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Tilt (2003)


Lance Peverley


Lance Peverley, Miguel de Cervantes y Saavedra (inspired by: "El Ingenioso Hidalgo Don Quijote De La Mancha")
1 nomination. See more awards »




Cast overview, first billed only:
Tom Braidwood ... Sam Penzer
John R. Taylor ... Don Quixote
Glenn Taranto ... Miguel Saavedra
Glen Barwise ... Newsstand Vendor - Welcome to Vancouver (as Glen D. Barwise)
Jason Dedrick Jason Dedrick ... Beggar - Welcome to Vancouver
Christine Knight Christine Knight ... Streetwalker - Welcome to Vancouver
Babs Chula ... Alda Lawrence - Cervantes' Bar (as Babz Chula)
C. Ernst Harth ... John - Cervantes' Bar
Michael Busswood Michael Busswood ... Hank - Cervantes' Bar
Michael Roberds ... Steve - Cervantes' Bar
Sheri-Lynn Day Sheri-Lynn Day ... Waitress - Cervantes' Bar
Jessica Earle Jessica Earle ... Child Prostitute ("A 'Parent' in Distress") (as Jesse Earle)
Ben Odberg Ben Odberg ... The Client ("A 'Parent' in Distress")
Patrick Stark Patrick Stark ... Thug Lance ("Don Quixote vs The Skinheads")
Shawn Stewart ... Thug Marty ("Don Quixote vs The Skinheads")


Add Full Plot | Add Synopsis


Heroes realize their dreams. Sidekicks merely survive them.


Drama | Short



Official Sites:

Official site



Release Date:

26 June 2004 (USA) See more »

Company Credits

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Technical Specs



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Did You Know?

Crazy Credits

Barry Shelton, Patrick Stark & Lance Peverley thank the following cast, crew and contributors for invaluable assistance in realizing their dream See more »


Performed by Alfredo Sadel
Written by Agustín Lara
AL Music (Vza.)
See more »

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User Reviews

An ambitious undertaking that would make Don Quixote proud
21 March 2004 | by lea-1See all my reviews

I've seen Tilt at a few different screenings. Each time I find myself amazed at how well done this is. I am intimately familiar with most of the story behind the making of this little film and it is Quixotic in it's own right. True to form, Lance Peverley and Patrick Stark set out determined to bring this story to life and they did. It took them 4 years to get all the bits and pieces assembled into a finished product. The cast and crew getting together whenever their schedules permitted and working from donations of time, equipment and money, they held on to their vision and saw it through. To see this movie and hear the story behind it is truly an experience.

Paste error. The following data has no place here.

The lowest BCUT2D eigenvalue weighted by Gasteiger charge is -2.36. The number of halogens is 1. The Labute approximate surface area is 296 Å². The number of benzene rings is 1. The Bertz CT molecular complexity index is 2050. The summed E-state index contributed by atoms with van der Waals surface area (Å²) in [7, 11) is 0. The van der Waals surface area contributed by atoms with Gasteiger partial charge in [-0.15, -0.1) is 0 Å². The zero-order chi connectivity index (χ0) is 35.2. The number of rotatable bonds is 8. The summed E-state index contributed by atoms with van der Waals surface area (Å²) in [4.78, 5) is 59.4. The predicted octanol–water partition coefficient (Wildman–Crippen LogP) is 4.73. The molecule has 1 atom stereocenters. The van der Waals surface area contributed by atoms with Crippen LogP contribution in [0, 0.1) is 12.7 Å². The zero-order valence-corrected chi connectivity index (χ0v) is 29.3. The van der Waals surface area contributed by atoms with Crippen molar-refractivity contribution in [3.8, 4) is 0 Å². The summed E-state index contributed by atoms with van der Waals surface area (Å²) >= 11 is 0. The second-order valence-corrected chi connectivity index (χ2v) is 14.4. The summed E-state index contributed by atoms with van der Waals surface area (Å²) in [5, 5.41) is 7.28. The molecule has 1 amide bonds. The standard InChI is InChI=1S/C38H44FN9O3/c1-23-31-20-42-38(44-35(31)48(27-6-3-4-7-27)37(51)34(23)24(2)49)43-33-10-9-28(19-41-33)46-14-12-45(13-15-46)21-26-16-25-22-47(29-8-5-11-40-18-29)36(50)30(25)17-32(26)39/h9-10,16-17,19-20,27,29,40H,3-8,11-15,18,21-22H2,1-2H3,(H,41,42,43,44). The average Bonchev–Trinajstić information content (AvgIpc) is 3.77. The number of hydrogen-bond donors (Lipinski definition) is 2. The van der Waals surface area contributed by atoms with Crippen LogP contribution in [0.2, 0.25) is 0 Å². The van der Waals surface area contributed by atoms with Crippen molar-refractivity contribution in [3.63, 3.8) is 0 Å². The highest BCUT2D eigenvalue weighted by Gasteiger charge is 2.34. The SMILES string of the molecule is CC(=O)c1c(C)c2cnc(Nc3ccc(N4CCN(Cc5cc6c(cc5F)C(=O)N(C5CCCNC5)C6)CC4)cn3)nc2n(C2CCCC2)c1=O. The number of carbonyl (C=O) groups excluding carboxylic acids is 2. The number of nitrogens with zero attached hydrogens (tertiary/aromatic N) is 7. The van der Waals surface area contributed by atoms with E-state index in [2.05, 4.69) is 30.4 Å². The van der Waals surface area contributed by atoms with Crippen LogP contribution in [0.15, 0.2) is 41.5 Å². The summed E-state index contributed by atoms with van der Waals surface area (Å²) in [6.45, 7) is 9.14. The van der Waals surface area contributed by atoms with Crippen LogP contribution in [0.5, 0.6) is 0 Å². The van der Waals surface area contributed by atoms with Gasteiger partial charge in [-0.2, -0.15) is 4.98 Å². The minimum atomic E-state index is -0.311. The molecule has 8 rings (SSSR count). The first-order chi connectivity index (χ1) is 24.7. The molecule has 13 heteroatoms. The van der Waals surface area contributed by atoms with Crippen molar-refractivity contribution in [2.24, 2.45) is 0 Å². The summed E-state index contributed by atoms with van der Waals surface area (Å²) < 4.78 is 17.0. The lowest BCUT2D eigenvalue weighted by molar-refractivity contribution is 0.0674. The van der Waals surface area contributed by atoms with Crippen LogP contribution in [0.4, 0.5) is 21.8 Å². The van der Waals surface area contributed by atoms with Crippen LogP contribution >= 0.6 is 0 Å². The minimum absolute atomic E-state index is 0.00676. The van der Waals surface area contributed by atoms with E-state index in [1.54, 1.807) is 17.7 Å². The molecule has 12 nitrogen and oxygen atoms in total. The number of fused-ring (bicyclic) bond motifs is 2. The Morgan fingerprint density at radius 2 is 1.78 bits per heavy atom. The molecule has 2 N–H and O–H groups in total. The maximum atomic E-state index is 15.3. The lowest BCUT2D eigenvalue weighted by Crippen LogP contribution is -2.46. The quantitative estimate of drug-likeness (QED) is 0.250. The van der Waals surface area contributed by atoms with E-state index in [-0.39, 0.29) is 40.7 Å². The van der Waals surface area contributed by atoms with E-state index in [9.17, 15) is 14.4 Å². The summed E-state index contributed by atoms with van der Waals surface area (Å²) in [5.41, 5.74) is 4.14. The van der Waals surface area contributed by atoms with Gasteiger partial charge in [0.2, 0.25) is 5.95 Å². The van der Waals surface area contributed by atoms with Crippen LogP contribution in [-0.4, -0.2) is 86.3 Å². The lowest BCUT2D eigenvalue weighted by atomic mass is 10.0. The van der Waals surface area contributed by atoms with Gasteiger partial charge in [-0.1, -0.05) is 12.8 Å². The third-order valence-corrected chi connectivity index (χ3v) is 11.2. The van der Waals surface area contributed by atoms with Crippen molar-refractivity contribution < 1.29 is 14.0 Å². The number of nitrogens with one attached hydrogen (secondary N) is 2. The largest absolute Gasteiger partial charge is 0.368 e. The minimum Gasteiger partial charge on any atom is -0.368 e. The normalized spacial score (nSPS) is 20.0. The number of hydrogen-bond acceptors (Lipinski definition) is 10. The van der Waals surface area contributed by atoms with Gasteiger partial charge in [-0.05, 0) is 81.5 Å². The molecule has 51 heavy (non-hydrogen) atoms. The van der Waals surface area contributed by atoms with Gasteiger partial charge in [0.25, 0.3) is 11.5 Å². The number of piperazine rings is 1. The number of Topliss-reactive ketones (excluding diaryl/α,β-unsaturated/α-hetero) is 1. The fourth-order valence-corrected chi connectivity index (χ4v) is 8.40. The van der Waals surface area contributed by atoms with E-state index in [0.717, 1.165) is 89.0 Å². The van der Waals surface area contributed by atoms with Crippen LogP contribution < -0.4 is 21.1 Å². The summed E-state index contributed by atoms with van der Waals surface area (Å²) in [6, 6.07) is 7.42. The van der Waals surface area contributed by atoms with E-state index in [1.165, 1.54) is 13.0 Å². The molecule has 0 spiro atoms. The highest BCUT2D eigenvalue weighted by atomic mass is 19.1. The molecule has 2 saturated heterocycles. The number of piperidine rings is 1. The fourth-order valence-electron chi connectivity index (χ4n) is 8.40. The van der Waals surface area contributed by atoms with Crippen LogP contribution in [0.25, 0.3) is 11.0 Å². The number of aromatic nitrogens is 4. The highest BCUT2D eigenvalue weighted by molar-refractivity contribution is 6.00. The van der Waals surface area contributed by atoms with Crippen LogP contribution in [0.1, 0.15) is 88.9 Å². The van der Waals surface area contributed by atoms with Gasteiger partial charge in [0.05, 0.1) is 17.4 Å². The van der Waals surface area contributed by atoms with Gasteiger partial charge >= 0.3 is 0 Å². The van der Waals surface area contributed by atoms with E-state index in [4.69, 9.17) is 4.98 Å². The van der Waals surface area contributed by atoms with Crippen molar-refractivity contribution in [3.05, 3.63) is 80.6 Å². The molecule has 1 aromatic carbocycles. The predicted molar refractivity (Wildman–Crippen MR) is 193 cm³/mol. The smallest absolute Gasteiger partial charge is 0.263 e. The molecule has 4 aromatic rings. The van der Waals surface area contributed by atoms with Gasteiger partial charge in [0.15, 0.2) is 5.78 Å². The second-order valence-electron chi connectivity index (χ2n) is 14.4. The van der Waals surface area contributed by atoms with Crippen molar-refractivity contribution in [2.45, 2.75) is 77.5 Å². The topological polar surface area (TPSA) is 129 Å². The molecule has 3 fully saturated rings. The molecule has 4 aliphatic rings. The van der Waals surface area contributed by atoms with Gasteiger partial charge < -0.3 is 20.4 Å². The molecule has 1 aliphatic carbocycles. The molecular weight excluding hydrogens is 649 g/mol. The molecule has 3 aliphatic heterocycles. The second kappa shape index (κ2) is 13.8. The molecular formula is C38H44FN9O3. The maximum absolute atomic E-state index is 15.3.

This version of the story brings the ancient tale to modern day but all the old familiar names are there. As in Cervantes's tale, Don Quixote is persistent in his belief in chivalry and honour. He clings to the old ways and is reluctant to give way to modern behaviours. He sees things in a different way, the smoke stack of a factory is a beast to be conquered, his bicycle is his trusty steed and the hapless man stranded by a transit strike who tries to help suddenly finds himself to be the sidekick to the deluded Quixote.

There are many familiar faces among the cast, you'll recognize Tom Braidwood (from The X-Files and The Lone Gunmen), C. Ernst Harth (from episodes of The X-Files, Millennium, First Wave, and countless feature films, most recently Scooby-Doo 2: Monsters Unleashed), as well as Glenn Taranto and Michael Roberds from The New Addams Family.

Terry Gilliam has not been as lucky or successful in bringing his version of the Don Quixote story to life, in the documentary that tells of his efforts he alludes to a curse upon any movie version of the tales of Don Quixote. Cervantes himself had his own obstacles to overcome before bringing the story to fore. If the curse is true, then Peverley and Stark may have conquered it.

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